Organic Rules and Certification

All differences in one table by Subjects

  • Subject Areas
    • Animal husbandry
      • Stocking rates (land)
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Title Description Difference Justification and Comments
Free range conditions, access - US NOP 2002 There no provisions for maximum number of animals per ha. EU Regulation 2092/91 specifies the minimum surface areas indoors and outdoors and other characteristics of housing in the different species and types of production. Both US and EU require outdoor access for any animals. US requires in addition pasture for ruminants and does not allow derogations. EU requires pasture for herbivores 'wherever conditions allow'. EU waves outdoor access for herbivores in winter under certain conditions. There was no justification available.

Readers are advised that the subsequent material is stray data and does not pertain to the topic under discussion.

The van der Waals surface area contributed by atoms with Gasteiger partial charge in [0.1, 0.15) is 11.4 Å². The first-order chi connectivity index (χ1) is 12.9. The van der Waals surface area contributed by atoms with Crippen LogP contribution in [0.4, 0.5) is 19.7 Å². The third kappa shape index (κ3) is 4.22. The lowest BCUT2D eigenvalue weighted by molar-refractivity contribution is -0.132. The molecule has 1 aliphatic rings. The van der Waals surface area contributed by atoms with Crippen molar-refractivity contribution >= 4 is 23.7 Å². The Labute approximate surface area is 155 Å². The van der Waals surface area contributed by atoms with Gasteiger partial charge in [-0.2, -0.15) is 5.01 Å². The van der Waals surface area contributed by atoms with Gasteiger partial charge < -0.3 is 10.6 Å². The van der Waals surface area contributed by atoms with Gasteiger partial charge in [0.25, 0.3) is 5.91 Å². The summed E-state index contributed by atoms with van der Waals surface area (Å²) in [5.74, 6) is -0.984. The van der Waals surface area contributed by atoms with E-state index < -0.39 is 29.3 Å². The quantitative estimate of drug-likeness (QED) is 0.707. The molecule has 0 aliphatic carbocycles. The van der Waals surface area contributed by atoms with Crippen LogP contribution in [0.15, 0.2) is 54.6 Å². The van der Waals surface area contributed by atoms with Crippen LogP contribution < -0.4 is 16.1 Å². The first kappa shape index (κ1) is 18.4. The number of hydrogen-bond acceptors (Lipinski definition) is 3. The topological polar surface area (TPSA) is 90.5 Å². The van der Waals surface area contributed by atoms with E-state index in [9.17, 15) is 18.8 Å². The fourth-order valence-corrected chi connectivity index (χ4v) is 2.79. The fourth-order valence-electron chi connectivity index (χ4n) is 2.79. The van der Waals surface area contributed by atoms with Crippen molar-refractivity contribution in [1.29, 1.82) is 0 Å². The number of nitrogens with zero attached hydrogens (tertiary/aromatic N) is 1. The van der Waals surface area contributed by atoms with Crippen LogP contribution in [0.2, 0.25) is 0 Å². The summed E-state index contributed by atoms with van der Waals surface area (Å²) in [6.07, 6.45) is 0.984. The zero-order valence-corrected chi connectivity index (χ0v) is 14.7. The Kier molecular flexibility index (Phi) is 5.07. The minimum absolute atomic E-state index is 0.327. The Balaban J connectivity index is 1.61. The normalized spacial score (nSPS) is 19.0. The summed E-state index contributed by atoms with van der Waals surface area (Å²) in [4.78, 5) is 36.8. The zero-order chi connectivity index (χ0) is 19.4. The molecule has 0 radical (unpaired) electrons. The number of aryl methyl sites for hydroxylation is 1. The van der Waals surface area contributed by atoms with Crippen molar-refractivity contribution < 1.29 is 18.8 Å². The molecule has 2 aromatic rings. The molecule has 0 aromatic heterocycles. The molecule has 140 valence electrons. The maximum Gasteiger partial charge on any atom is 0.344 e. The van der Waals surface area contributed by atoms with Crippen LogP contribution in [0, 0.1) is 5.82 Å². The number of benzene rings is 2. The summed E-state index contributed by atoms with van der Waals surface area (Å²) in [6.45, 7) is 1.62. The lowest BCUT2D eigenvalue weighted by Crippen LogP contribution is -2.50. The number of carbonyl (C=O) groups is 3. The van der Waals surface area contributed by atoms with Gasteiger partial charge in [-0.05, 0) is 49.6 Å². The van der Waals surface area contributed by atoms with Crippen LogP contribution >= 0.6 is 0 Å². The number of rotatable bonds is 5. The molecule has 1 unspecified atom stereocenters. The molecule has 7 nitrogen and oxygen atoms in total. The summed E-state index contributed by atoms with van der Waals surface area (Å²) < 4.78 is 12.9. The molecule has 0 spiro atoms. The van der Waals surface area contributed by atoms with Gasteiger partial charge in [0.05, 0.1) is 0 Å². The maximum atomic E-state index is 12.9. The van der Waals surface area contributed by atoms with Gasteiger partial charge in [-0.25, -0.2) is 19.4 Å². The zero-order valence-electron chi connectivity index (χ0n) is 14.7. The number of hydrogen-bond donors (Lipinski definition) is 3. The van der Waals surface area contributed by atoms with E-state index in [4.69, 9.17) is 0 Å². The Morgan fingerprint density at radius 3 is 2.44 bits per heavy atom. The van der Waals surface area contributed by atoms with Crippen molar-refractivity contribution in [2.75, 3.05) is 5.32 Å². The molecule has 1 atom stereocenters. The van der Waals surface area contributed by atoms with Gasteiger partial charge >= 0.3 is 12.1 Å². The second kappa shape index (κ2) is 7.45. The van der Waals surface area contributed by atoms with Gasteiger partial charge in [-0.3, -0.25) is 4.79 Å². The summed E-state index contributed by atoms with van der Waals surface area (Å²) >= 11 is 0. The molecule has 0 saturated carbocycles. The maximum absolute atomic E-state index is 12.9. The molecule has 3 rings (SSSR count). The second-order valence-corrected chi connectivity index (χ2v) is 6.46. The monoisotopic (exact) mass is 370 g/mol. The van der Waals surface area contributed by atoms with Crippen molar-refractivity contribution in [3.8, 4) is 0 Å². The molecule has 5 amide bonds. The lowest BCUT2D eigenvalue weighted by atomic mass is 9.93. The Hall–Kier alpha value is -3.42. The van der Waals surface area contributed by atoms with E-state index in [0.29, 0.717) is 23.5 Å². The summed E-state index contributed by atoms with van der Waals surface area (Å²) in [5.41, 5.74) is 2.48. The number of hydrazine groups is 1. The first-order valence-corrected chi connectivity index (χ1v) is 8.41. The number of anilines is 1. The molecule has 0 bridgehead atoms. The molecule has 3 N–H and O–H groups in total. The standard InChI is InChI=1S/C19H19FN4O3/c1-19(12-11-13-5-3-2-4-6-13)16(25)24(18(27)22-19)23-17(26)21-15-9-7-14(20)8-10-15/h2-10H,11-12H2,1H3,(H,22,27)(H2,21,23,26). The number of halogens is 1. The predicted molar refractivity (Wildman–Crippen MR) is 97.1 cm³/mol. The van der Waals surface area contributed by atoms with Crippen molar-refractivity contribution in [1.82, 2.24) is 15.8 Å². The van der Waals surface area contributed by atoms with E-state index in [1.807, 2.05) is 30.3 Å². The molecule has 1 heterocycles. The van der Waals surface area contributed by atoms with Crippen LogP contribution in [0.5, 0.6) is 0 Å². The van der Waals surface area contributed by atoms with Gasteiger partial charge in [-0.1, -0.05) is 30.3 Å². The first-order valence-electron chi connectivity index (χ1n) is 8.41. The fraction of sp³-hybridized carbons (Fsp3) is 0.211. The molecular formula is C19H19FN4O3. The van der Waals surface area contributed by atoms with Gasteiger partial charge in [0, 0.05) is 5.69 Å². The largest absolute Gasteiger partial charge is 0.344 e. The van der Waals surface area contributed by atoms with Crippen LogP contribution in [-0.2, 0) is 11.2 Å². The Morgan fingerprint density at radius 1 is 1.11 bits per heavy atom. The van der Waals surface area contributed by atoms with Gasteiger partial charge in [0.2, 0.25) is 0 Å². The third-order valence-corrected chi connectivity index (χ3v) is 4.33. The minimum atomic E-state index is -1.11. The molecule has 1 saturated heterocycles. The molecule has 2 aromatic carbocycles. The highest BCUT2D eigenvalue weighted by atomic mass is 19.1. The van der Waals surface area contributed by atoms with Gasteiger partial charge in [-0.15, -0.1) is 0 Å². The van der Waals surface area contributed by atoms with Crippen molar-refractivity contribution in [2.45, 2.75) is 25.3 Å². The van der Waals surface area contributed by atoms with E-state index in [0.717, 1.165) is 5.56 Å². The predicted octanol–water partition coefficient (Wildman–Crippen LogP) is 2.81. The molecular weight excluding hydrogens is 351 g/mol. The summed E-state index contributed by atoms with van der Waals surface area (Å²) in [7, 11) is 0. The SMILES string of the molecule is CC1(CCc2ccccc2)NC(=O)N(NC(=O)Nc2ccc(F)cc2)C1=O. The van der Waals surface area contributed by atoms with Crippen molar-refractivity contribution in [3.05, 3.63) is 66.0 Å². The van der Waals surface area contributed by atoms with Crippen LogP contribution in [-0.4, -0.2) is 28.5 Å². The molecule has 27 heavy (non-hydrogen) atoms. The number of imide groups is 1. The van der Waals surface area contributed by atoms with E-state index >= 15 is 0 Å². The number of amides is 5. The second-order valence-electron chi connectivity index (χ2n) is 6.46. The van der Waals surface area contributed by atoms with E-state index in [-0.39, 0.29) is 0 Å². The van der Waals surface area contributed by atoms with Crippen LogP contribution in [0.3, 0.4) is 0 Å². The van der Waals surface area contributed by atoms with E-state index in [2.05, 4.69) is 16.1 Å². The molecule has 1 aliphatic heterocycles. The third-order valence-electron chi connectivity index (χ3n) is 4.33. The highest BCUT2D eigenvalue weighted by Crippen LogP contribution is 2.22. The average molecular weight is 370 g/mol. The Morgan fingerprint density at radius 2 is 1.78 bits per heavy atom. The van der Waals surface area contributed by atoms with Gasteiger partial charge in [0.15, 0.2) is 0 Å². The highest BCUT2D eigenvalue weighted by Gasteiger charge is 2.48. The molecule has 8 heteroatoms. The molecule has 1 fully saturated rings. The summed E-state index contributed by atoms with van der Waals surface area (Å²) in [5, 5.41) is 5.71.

Free range conditions, area, cattle - UK Soil Association Organic Standards 2005 Cattle must be allowed fresh forage throughout the grazing season with a specified minimum total grazing area. Buffer feeding of grazing cattle is permitted. Soil Association standards state that cattle must be allowed fresh forage throughout the grazing season with a minimum total grazing area of 0.27 hectares per cow per season and that buffer feeding is permitted. Soil Association Organic Standards Paragraphs 11.3.3 and 11.3.4. Soil Association standards are more specific than the EU Regulation 2092/91 with regards to minimum grazing areas for cattle. EU Regulation only states that herbivores must have access to pasture whenever conditions allow and that outdoor pasture must be of sufficiently low stocking density to prevent poaching and overgrazing without giving a minimum figure for the grazing area per cow/season. The Soil Association sets a minimum grazing area for cows, taking account of UK organic grassland productivity, to help ensure the following: that soil condition and grassland habitats are conserved; that the cattle have an adequate ranging area to optimise their health and welfare; that an adequate proportion of their forage during the grazing season is grazed, not conserved; and that the risk of water pollution is minimised.